Saigon Cinnamon Raisin Sourdough

Saigon Cinnamon Raisin Sourdough

Alan posted delicious looking cinnamon raisin batards ( so I had to jump on the bandwagon too. I scaled up the original recipe from Maurizio to make three boules of my usual size which is usually around 1100 g of flour. 

I didn’t go as far as Maurizio to make my own raisins but I certainly thought about it! Due to it being a crazy week, I went with unsulfured Thompson raisins and soaked them in some bourbon overnight. His wholewheat flour was replaced by freshly milled Red Fife wheat done on the finest setting I could get on my Komo mill. I did not sift out the bran. It took a bit to find the Saigon cinnamon but one of the local health food stores had it.

As well, I used my Kitchen Aid Pro Line mixer to mix and develop the gluten instead of using slaps and folds. When it was time to integrate the levain and the salt, I put the mixer on speed one for 1 or two minutes, then I put it on speed two for 9 minutes to develop the gluten. After the 9 minutes, I added the cinnamon and the raisins and mixed for another minute. The rest of the recipe was followed as per Maurizio’s instructions. This is the link to Maurizio’s original recipe:


So here is my rescaled recipe:


Makes 3 loaves



60 g trice refreshed sourdough starter

30 g strong bakers unbleached flour

30 g home milled red fife flour

60 g of filtered water



740 g strong bakers unbleached flour

300 g freshly milled red fife flour

830 g filtered water (divided into 730 g and 100 g)

22 g salt

180 g levain from above

220 g unsulfured Thompson raisins

22 g Bourbon

12 g Saigon cinnamon



The night before:


  1. Soak the raisins in the bourbon and cover overnight.
  2. Be sure that your starter has been refreshed a couple of times already and give it one more feeding. You should have a total of 60 g of starter.
  3. Mill the required amounts of Red Fife berries on the finest setting possible. Reserve. 

Dough making day:


  1. Early in the morning, add the water and flours for the Levain to the starter and let sit for 3 to 4 hours.


  1. About an hour before the levain is ready, mix the dough flours and 730 g of the water together in a stand mixer on the lowest speed for a minute or two, and then let autolyse for an hour or so.
  2. Add the salt, part of the reserved water, and the levain and mix for a minute on the lowest speed. Then mix on the next speed up for 9 minutes.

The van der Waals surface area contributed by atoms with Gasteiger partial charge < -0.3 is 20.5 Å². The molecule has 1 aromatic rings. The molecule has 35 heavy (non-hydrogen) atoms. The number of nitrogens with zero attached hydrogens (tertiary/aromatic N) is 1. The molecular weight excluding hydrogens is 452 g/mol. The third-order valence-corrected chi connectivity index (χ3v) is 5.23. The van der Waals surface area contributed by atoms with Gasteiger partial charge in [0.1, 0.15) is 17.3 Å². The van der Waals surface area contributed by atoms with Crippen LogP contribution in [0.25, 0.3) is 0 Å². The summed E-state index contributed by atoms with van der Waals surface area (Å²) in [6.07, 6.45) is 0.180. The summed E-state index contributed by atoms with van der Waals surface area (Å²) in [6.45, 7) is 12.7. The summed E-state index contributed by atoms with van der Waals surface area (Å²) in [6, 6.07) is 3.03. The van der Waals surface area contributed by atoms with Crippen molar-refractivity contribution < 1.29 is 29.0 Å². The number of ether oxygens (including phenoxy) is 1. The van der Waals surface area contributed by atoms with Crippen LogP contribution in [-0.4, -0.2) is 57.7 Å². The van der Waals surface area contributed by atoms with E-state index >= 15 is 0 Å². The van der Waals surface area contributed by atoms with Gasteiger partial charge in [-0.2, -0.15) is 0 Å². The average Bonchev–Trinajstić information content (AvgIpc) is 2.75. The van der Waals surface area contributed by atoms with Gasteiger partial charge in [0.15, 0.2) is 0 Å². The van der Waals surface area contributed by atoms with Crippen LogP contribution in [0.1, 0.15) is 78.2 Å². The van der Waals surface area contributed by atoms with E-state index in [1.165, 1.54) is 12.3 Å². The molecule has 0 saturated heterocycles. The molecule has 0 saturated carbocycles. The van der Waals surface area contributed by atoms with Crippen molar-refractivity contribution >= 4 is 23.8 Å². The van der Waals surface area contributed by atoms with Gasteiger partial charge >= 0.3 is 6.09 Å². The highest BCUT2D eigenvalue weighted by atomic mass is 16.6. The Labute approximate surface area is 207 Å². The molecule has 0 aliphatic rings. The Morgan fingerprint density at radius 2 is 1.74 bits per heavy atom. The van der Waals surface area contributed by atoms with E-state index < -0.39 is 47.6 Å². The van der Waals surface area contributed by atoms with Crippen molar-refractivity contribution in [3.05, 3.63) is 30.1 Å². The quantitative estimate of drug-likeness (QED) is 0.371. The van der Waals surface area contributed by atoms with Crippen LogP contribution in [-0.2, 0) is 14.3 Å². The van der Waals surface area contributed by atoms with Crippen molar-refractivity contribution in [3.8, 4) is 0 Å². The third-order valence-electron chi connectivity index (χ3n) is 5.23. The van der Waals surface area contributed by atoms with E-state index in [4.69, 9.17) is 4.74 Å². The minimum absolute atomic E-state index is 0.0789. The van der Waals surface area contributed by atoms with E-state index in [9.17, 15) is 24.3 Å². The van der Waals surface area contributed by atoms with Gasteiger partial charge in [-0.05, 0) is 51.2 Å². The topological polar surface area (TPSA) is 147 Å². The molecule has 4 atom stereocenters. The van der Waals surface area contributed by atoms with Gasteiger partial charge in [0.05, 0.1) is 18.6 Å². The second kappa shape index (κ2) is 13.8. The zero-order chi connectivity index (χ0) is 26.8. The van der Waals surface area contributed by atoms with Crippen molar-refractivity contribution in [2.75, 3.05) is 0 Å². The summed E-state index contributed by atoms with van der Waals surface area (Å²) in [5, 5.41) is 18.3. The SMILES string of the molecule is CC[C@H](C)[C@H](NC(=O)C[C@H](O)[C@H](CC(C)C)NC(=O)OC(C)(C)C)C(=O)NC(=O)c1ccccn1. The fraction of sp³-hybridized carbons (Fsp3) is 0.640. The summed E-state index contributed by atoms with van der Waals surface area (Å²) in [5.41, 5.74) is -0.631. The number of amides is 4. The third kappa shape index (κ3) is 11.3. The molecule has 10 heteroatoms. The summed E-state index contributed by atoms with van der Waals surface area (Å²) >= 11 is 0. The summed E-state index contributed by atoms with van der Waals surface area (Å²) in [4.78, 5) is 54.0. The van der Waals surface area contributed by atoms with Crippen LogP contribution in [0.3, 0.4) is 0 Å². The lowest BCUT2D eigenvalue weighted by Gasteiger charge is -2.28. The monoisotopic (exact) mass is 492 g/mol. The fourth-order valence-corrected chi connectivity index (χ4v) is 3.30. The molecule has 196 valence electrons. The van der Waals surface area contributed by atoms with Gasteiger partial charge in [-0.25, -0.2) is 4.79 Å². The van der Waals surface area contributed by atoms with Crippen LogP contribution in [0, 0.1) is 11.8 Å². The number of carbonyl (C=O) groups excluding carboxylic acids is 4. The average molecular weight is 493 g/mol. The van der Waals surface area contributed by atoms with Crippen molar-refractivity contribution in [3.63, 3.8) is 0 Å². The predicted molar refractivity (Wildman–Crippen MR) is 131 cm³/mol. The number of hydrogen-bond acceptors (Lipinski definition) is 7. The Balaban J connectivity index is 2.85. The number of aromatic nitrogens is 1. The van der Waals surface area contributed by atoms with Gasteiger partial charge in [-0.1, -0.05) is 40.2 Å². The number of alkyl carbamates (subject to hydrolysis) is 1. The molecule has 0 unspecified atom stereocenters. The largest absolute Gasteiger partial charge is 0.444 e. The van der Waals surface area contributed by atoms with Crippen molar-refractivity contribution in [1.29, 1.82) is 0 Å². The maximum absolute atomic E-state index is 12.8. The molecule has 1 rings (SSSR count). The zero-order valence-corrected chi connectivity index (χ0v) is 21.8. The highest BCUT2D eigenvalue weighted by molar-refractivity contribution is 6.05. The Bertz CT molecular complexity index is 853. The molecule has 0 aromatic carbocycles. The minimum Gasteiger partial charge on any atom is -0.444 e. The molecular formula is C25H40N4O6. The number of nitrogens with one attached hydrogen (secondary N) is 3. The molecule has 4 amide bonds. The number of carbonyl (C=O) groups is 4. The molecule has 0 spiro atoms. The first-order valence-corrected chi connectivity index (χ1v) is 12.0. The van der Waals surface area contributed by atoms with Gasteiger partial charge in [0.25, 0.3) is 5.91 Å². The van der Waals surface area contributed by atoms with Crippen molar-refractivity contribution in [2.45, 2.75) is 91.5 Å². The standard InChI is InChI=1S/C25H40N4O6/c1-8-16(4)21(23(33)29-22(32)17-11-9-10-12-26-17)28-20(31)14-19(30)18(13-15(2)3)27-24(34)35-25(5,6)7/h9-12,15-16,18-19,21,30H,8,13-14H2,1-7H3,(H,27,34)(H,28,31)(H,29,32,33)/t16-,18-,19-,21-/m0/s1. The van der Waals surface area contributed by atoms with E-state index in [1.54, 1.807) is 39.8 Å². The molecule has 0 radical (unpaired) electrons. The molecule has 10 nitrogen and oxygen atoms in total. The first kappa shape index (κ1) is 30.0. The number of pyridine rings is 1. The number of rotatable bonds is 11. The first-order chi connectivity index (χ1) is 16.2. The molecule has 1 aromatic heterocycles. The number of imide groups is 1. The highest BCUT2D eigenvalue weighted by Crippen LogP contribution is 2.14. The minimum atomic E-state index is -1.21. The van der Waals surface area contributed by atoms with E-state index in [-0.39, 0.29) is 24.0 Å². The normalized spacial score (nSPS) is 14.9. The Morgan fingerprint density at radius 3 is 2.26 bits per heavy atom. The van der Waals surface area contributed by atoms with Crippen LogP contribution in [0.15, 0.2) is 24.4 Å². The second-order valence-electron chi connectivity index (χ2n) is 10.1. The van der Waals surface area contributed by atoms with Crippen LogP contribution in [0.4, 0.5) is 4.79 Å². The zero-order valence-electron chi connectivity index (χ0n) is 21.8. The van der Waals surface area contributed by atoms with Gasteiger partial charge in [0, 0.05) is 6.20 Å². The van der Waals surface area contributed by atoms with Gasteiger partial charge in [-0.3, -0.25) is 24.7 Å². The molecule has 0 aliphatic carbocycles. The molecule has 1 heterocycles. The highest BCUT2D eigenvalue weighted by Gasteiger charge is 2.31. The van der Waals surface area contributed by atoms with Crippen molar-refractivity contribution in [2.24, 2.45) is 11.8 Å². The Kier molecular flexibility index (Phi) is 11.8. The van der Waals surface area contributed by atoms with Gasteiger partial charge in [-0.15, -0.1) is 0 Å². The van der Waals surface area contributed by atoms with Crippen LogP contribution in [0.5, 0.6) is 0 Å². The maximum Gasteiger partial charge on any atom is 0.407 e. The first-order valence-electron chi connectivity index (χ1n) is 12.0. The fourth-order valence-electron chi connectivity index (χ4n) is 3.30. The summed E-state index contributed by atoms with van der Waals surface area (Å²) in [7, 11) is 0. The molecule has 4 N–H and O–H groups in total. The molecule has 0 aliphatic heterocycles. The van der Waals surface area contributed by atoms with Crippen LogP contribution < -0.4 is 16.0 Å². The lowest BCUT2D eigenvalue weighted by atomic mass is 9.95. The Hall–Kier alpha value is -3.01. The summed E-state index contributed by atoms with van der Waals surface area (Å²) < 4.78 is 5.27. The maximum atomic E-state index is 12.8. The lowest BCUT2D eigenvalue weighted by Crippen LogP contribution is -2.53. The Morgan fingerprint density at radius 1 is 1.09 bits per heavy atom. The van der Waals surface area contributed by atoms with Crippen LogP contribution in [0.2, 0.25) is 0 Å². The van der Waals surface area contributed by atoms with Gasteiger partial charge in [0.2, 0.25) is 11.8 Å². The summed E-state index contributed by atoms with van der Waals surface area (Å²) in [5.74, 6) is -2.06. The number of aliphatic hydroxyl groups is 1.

3. Then add the remaining water and the cinnamon. Let that mix for 30 seconds or so and then add the soaked raisins. Mix until the raisins are fairly well distributed. Cover the dough and let rise in a warm place.
  4. After 30 minutes, give it a set of stretches and folds until it feels quite firm.  
  5. 30 minutes after that, do another set. Then let rise for another 3 or 4 hours. My dough temperature was 76 F when Maurizio called for 79F. I placed the dough in a warm spot (oven with the door cracked open and the lights on) to compensate for the cooler dough. I let it rise until I saw a number of large bubbles on top and the volume had expanded by 50%. This was an additional 4 hours and 15 minutes after the folds for this particular dough. So the total bulk was 5 hours and 15 minutes. 
  6. Tip the dough out on a bare counter, sprinkle the top with flour and divide into portions of ~775 g. Round out the portions into rounds with a dough scraper and let rest 30 minutes on the counter. 
  7. Do a final shape by flouring the rounds and flipping the rounds over on a lightly floured counter. Gently stretch the dough out into a circle. Pull and fold the third of the dough closest to you over the middle. Pull the right side and fold over the middle and do the same to the left. Fold the top end to the center patting out any cavities. Finally stretch the two top corners and fold over each other in the middle. Roll the bottom of the dough away from you until the seam is underneath the dough. Cup your hands around the dough and pull towards you, doing this on all sides of the dough to round it off. Finally spin the dough to make as tight boule as you can.
  8. Place the dough seam side down in rice floured bannetons. Cover, then refrigerate overnight. The loaves spent 15.5 hours in the fridge. 

Baking Day:

  1. The next morning, heat the oven to 475F with the Dutch ovens inside for 45 minutes to an hour. Turn out the dough seam side up onto a cornmeal sprinkled counter. Place rounds of parchment paper in the bottom of the pots, and carefully but quickly place the dough seam side up inside. 
  2. Cover the pots and bake the loaves at 450 F for 25 minutes, remove the lids, and bake for another 22 minutes at 425 F. Watch that they don’t burn. Internal temperature should be 205F or more.
  3. The house smells amazing!